Next, who says a Paladin cannot be an assassin? Because they are named a defender-class, they cannot be something other than a defender? That seems rather close-minded to me.

    Many defenders of 4E fall back on DM house-ruling. Your example of a paladin actually being a Warlock or some other class following a non-defender type deity proves it. That is a DM house-rule that another DM may not allow and so your character would be unplayable or have to be changed in order to play. And you can have all the creativity in the world, but still be unable to change the facts:
    * Every class is mechanically the same (same advancement in powers, attack bonus, defenses, intiative, etc.).

    * The choices available to players at character creation are much fewer (fewer classes, fewer paragon/ prestige-like classes, fewer spells/ powers, etc.) than was previously advertised (pre-release statements).

    * The differences in characters are strictly role-playing differences. A PC Ranger isn’t really different from a PC Warlock or a PC Warlord. And there is no difference at all between PC’s of the same class. Your example of the Warlock class “paladin” proves my point here. They have essentially made a “cookie-cutter” class system.

    Obviously I’m not a fan (though I have DM’ed and played the game a few times), so please don’t take my remarks as being hostile in any way. I really wanted 4E to be a good game, but the more I see of it, the more I realise that instead of correcting old problems from previous editions they have created all new problems. I also believe that by changing the base of the game an entire generation of D&D players will be alienated.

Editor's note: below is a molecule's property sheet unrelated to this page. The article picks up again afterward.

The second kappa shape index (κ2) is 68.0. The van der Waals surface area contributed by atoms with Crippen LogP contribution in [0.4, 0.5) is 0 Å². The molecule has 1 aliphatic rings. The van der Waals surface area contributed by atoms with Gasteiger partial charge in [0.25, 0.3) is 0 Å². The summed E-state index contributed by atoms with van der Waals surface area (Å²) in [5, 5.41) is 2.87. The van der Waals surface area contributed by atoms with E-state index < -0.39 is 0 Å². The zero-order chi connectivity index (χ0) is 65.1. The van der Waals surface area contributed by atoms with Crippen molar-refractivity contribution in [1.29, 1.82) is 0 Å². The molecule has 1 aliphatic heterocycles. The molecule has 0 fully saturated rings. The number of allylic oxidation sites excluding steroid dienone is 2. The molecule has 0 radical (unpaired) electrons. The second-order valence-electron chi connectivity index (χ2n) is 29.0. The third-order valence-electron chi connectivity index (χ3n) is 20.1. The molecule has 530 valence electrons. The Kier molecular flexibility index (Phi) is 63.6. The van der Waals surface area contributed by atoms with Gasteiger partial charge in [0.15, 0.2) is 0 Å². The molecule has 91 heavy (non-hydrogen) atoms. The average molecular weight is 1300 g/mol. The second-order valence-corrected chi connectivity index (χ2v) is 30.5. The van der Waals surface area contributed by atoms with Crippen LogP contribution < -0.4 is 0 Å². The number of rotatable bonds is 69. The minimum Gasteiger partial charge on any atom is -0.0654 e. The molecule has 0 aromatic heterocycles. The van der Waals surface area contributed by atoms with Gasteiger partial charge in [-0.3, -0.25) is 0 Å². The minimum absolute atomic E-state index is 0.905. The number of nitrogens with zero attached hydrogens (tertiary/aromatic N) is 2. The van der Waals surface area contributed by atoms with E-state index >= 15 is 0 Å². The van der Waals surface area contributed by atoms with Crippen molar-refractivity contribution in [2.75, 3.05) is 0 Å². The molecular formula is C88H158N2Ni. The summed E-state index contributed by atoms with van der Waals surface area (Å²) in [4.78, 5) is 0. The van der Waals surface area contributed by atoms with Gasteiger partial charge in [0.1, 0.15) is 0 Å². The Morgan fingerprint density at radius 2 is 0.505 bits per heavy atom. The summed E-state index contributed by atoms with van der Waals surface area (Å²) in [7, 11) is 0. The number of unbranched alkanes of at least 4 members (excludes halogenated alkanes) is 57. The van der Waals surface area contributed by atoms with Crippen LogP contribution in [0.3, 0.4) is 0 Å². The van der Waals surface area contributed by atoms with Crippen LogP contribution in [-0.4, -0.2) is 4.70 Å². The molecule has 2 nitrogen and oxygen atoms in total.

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    Well for me, 3rd edition was alienating simply because I thought it was a very poor game with a lot of game balance and world balance issues but I accept that some people liked it.

    More to your point however, I still think my ideas are valid and while one DM may allow something and another may not that is in fact ALWAYS the case. One DM might not allow Fighters to be played at all (or as was the case in one game I ran, Halflings to be played) if they so chose which says nothing about the game but simply shows that the DM can do whatever they wish.

    Granted the advancement system is the same for all players, but I simply don’t see this as a problem. Personally having characters of different levels and power levels only seeks to cause issues between players and create imbalance. I just don’t see this as a positive. I don’t really understand how every class could be “mechanically” different since that would imply that they make up different rules that only effect certain classes and this just seems… wacky to me. As for a PC Warlock being the same as a PC Ranger… this has not held true at all in my game as the Warlock and the Ranger characters end up doing rather different things. Maybe it’s just their builds but each seems to fulfill different functions even in that they are both Strikers.